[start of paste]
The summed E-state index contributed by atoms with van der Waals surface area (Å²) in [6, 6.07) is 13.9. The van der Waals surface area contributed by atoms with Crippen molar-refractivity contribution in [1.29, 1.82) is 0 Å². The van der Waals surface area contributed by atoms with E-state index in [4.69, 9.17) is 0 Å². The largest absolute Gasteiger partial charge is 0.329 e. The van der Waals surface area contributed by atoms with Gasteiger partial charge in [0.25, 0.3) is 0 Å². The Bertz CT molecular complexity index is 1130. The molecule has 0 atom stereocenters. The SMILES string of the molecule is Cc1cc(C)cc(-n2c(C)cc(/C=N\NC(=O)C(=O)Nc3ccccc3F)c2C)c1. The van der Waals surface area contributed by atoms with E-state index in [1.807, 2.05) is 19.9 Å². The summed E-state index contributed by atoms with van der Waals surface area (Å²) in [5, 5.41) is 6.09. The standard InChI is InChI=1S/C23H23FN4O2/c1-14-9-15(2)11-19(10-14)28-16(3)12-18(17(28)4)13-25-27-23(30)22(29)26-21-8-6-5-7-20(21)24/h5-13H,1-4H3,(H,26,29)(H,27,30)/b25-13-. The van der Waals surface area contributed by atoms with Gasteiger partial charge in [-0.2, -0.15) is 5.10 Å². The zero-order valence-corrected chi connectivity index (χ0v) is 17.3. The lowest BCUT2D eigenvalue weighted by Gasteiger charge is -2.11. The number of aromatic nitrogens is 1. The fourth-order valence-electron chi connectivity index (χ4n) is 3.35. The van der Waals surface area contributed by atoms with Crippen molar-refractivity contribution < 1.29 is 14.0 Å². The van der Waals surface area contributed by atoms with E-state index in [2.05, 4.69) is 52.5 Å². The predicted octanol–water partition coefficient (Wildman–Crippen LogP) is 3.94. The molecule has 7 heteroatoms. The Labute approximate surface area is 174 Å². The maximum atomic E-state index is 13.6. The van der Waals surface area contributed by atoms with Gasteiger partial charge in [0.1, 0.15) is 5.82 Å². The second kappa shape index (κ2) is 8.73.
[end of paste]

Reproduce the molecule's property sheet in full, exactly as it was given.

The summed E-state index contributed by atoms with van der Waals surface area (Å²) in [6, 6.07) is 13.9. The van der Waals surface area contributed by atoms with Crippen molar-refractivity contribution in [1.29, 1.82) is 0 Å². The van der Waals surface area contributed by atoms with E-state index in [4.69, 9.17) is 0 Å². The largest absolute Gasteiger partial charge is 0.329 e. The van der Waals surface area contributed by atoms with Gasteiger partial charge in [0.25, 0.3) is 0 Å². The Bertz CT molecular complexity index is 1130. The molecule has 0 atom stereocenters. The SMILES string of the molecule is Cc1cc(C)cc(-n2c(C)cc(/C=N\NC(=O)C(=O)Nc3ccccc3F)c2C)c1. The van der Waals surface area contributed by atoms with E-state index in [1.807, 2.05) is 19.9 Å². The summed E-state index contributed by atoms with van der Waals surface area (Å²) in [5, 5.41) is 6.09. The standard InChI is InChI=1S/C23H23FN4O2/c1-14-9-15(2)11-19(10-14)28-16(3)12-18(17(28)4)13-25-27-23(30)22(29)26-21-8-6-5-7-20(21)24/h5-13H,1-4H3,(H,26,29)(H,27,30)/b25-13-. The van der Waals surface area contributed by atoms with Gasteiger partial charge in [-0.2, -0.15) is 5.10 Å². The zero-order valence-corrected chi connectivity index (χ0v) is 17.3. The lowest BCUT2D eigenvalue weighted by Gasteiger charge is -2.11. The number of aromatic nitrogens is 1. The fourth-order valence-electron chi connectivity index (χ4n) is 3.35. The van der Waals surface area contributed by atoms with Crippen molar-refractivity contribution < 1.29 is 14.0 Å². The van der Waals surface area contributed by atoms with E-state index in [2.05, 4.69) is 52.5 Å². The predicted octanol–water partition coefficient (Wildman–Crippen LogP) is 3.94. The molecule has 7 heteroatoms. The Labute approximate surface area is 174 Å². The maximum atomic E-state index is 13.6. The van der Waals surface area contributed by atoms with Gasteiger partial charge in [0.1, 0.15) is 5.82 Å². The second kappa shape index (κ2) is 8.73.